Travelers have a long history of give and take with Easter Island or Rapa Nui as it's known in the local language. Dutch sailors gave it a new name after landing there on Easter Sunday in 1722. In the mid-1800s, sailors from various nations took about 2,000 of the island's inhabitants to sell as slaves. There was little fight left in the Easter Islanders by the time two moai the island's iconic statues were removed by the crew of a British navy ship later that century.
Over 800 moai remain on the island, however, attracting all types of visitors, from seafarers Easter Island has become one of the world's most exotic cruise-ship stops to backpackers, who regularly make the six-hour flight from Chile or New Zealand to trek across the grassy hills and gaze at the giant stone figures.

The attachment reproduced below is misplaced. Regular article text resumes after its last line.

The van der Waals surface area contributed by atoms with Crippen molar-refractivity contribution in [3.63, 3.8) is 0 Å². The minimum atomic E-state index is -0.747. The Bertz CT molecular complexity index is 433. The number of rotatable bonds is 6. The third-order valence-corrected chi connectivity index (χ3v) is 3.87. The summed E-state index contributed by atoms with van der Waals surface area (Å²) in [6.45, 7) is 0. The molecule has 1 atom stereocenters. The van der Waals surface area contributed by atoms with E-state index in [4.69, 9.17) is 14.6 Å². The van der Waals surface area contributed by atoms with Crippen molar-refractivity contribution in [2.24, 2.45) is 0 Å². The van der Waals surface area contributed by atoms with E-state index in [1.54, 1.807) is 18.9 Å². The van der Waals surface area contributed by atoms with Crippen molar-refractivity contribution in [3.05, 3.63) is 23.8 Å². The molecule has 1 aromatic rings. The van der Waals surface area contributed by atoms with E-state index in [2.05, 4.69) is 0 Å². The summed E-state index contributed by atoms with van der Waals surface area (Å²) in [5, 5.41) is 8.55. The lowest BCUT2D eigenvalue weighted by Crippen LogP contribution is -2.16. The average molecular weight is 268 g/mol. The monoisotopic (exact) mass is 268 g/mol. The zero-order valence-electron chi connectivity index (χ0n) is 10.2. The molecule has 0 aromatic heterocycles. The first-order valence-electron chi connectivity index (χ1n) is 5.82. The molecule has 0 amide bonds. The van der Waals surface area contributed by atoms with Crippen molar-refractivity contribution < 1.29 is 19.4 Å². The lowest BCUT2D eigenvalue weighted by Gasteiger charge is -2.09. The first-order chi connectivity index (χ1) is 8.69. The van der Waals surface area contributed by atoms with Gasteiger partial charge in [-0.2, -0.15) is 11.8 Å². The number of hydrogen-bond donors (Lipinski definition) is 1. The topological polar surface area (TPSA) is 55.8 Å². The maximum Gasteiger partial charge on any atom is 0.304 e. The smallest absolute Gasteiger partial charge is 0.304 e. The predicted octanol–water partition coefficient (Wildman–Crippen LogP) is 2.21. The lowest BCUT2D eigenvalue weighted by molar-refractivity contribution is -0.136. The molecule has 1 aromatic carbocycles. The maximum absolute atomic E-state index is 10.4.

But the accommodation on the island has been far less thrilling. The young and adventurous have their pick of tiny local hostels or guesthouses. Those looking for more luxury, though, had to stay in their cruise-ship cabins until now. In December 2007, Easter Island got its first proper hotel: Explora's Posada de Mike Rapu (www.explora.com). Named after the resident who owns the land, the contemporary lodge was built using local rock and Chilean wood, giving it a rustic but fresh look. The 30 airy bedrooms with curved, wood-lined walls that echo the boat-shaped homes of the first settlers each have sea-view window seats and slate-and-pine bathrooms. They are arranged around a central lobby with floor-to-ceiling windows and comfortable living areas where guests can curl up with a book or sip a Rapa Nui Cosmopolitan. The restaurant offers local salmon, lamb and quinoa, along with Chilean wines. This marriage of authenticity and luxury means the most valuable thing the modern visitor takes away is memories.